3. Emphasize That Image

PPT Problem:

There are many reasons to emphasize a specific part of an image or graphic during a presentation, but slide-by-slide tools can make that difficult. Sure, you can draw an arrow or circle to add emphasis, but since your audience is still looking at the original (zoomed-out) image, it can be difficult for them to make out a specific section.


Prezi is completely different. Not only can you easily zoom into an image, but you can use subtle shifts to emphasize different elements, like we did in the example project:

  1. The first transition zoomed into the image so the audience could quickly detect the scene of a person surveying damage from a home intrusion—supplemented by the text providing the average monetary loss.
  2. By shifting down slightly on the image, the second transition emphasized the clothes and items scattered all over the floor—supporting the text “10 most stolen items.”
  3. The third transition shifted left to focus on the people in the scene next to an empty dresser—emphasizing the emotional impact and sentimental losses that can occur from a home intrusion.

Great images are vital to an engaging presentation and Prezi can help you maximize their impact.

4. Create Unexpected Impressions

PPT Problem:

Part of the reason slide-by-slide tools and “boring” have become so synonymous is their limited customizability. There are certainly some amazing PowerPoints out there, but even they tend to lose their “wow” factor after 5 slides or so. Animations, transitions and word art can add a little spice–but ultimately your presentation still strongly resembles something the audience has seen thousands of times before.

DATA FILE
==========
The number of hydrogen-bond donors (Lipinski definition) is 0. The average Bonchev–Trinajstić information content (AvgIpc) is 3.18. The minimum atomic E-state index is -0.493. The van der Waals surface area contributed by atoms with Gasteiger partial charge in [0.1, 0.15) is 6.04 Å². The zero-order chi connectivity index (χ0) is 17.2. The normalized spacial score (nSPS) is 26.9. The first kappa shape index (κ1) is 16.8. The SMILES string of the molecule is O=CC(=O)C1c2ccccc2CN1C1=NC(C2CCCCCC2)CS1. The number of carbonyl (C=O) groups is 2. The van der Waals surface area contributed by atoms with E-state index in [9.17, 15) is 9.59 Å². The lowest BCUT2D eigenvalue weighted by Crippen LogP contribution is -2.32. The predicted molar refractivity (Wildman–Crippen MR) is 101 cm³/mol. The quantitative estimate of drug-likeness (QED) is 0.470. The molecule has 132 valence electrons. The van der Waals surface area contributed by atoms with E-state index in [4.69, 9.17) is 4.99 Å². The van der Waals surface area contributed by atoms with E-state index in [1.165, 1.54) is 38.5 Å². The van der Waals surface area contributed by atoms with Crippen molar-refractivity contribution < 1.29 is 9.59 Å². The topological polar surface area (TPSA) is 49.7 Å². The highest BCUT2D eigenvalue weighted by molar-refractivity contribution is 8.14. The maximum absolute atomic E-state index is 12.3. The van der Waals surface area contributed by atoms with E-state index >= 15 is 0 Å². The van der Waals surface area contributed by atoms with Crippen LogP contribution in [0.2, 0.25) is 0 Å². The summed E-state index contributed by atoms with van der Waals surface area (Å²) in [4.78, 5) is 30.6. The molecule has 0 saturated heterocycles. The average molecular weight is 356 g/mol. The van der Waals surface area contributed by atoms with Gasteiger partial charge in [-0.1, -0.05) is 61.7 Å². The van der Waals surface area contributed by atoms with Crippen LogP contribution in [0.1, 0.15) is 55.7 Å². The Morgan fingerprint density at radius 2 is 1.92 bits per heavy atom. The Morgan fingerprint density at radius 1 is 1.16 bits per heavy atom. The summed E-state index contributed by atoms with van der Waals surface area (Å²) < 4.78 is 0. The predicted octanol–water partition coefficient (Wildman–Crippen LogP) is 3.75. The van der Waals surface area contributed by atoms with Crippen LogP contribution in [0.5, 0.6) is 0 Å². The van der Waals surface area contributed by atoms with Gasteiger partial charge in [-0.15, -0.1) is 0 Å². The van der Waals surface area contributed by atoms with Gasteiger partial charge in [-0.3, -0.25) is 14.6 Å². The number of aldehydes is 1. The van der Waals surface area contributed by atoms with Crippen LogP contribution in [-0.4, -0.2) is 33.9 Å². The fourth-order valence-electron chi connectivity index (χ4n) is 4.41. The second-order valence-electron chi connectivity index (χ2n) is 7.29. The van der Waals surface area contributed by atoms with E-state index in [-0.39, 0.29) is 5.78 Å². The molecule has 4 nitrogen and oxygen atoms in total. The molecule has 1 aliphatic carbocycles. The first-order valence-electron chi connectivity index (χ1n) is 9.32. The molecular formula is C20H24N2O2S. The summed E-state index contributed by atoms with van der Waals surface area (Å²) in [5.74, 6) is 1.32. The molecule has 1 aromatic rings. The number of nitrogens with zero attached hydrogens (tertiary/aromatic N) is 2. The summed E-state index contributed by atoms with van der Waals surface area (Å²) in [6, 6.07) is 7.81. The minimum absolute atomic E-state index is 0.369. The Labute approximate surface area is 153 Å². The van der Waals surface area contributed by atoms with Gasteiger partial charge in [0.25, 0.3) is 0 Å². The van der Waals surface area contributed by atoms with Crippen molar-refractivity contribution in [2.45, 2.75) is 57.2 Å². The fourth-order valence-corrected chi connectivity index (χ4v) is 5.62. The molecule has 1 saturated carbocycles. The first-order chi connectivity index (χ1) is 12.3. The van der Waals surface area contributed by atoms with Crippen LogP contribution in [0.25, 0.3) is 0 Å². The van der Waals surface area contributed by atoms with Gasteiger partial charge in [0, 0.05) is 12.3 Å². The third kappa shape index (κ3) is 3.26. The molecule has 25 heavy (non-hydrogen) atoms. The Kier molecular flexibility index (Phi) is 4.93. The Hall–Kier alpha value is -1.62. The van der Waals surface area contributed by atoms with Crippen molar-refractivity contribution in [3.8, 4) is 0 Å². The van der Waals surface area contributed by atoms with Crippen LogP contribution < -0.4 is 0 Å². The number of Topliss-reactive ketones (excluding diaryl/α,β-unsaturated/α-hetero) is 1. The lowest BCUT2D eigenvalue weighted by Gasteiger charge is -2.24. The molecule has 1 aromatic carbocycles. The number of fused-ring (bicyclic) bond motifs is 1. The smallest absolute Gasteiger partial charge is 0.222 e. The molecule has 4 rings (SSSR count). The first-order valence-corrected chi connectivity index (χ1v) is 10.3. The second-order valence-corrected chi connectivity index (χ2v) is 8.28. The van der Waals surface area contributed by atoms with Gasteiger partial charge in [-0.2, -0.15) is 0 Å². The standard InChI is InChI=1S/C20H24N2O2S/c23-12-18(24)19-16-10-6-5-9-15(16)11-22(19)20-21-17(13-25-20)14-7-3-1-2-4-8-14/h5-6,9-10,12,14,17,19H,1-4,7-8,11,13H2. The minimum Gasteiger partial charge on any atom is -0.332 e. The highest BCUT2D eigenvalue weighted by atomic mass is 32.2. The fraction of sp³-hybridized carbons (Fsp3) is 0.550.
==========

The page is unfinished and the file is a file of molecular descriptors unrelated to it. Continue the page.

When used improperly the Prezi “zooming” feature can cause audience members to feel sick, but when used properly it can surprise and entertain them. In the example project, we zoomed out for the final frame to reveal the entire presentation had been given on the presenter’s business card–an effect that helped reinforce the presenter’s expertise on the topic while also transforming an otherwise boring “Thank You” slide into an unexpected “whoa!” moment for the audience.

Although it can take a little time to switch from the slide-by-slide mentality to designing Prezis, the results can be outstanding. Prezi simplifies the process by allowing users to import their existing PowerPoints, so you can start utilizing the tips from this article to better delivery your message today!

 Note: Luke  Goetting is the founder of Puffingston, a presentation design firm based in Chicago, IL. Winner of the 2013 “Best Business Prezi” Award, the company specializes in using new technologies to create presentations that better engage and “wow” audiences. In addition to traditional computer playback, Puffingston presentations can be shown on iPads and embedded onto websites, giving clients the ability to share their ideas wherever they go. For more information, visit